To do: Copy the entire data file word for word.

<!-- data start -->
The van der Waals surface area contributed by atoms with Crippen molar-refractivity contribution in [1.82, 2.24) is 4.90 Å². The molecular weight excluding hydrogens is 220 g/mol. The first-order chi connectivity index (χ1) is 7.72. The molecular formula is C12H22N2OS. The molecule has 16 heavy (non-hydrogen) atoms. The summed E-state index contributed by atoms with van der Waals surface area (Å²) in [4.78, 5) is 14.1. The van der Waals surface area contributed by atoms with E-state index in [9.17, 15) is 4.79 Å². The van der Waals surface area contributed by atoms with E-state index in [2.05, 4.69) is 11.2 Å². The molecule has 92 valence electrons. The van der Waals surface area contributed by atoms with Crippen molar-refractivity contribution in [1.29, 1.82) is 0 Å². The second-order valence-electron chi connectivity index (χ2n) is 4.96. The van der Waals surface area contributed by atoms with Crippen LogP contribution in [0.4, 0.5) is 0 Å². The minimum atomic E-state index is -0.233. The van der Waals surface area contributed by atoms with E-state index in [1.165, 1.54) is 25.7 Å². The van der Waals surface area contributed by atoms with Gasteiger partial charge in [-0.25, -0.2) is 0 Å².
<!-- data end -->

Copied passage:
The van der Waals surface area contributed by atoms with Crippen molar-refractivity contribution in [1.82, 2.24) is 4.90 Å². The molecular weight excluding hydrogens is 220 g/mol. The first-order chi connectivity index (χ1) is 7.72. The molecular formula is C12H22N2OS. The molecule has 16 heavy (non-hydrogen) atoms. The summed E-state index contributed by atoms with van der Waals surface area (Å²) in [4.78, 5) is 14.1. The van der Waals surface area contributed by atoms with E-state index in [9.17, 15) is 4.79 Å². The van der Waals surface area contributed by atoms with E-state index in [2.05, 4.69) is 11.2 Å². The molecule has 92 valence electrons. The van der Waals surface area contributed by atoms with Crippen molar-refractivity contribution in [1.29, 1.82) is 0 Å². The second-order valence-electron chi connectivity index (χ2n) is 4.96. The van der Waals surface area contributed by atoms with Crippen LogP contribution in [0.4, 0.5) is 0 Å². The minimum atomic E-state index is -0.233. The van der Waals surface area contributed by atoms with E-state index in [1.165, 1.54) is 25.7 Å². The van der Waals surface area contributed by atoms with Gasteiger partial charge in [-0.25, -0.2) is 0 Å².